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David Perry, Director

By Jon Wood on June 01, 2007 | Interviews | Comments

David Perry, Director

For those people who might not know, can you give us an overview of how exactly the Top Secret project actually works?

David Perry:

Well the goal was to offer the chance for ANYONE to join a real professional fully-funded video game development team, that already has a publishing contract with Acclaim Games. I love working with students and do my best to help them get their foot in the door. In this situation, they can join me on a project, then the most impressive one will be given the directorship of an Acclaim MMO. No "working your way up the ladder over X years", they will go from bedroom to Game Director / Design Director in one swift move. For the others, they get a resume credit and they're also are being watched by headhunters eager to find them jobs. I've personally hired two people so far (without resume) based entirely on how talented they were.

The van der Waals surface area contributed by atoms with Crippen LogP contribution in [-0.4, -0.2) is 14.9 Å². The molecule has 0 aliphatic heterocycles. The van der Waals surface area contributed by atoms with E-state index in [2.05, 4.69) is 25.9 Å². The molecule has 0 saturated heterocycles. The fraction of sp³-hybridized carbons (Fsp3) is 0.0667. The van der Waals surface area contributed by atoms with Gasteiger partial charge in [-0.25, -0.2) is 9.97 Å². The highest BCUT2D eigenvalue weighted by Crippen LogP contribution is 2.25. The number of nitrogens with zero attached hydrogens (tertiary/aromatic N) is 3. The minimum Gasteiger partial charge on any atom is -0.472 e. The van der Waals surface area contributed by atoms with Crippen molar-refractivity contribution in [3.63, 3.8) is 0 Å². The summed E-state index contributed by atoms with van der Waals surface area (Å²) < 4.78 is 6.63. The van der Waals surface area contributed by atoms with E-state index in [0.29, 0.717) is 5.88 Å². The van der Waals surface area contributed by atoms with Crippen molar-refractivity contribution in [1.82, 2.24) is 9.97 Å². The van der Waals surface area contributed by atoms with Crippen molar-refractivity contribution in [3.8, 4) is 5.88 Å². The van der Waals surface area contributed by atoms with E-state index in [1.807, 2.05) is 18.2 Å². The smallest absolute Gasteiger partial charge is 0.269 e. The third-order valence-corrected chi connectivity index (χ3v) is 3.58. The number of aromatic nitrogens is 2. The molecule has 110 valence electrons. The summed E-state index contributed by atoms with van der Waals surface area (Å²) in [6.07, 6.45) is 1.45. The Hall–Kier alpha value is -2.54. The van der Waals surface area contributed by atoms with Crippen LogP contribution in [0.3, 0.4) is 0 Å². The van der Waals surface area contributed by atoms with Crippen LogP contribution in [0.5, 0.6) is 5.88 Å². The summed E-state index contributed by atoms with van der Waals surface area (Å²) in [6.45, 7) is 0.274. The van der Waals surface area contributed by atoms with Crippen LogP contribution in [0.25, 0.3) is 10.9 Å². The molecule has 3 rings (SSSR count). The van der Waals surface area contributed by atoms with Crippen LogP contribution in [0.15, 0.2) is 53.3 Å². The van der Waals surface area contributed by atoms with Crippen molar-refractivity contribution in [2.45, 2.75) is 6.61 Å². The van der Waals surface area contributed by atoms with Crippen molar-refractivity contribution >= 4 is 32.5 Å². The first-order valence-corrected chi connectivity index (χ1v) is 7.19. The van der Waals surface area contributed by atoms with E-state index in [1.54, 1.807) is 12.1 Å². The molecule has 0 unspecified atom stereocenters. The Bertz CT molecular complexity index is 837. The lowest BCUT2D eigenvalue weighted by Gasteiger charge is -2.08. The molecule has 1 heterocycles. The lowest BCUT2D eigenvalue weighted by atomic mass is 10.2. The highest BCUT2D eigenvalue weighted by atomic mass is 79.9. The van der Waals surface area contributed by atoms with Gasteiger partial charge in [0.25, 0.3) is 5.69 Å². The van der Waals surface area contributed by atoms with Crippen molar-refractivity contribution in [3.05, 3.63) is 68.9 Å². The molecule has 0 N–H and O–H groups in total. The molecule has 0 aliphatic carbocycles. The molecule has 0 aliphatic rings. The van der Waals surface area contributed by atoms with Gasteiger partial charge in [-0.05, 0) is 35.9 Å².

This whole experience has already changed my opinion that it's not about the resume, it's about the individual that shows up.


To what extent will the participants be involved in the decision making process?

David Perry: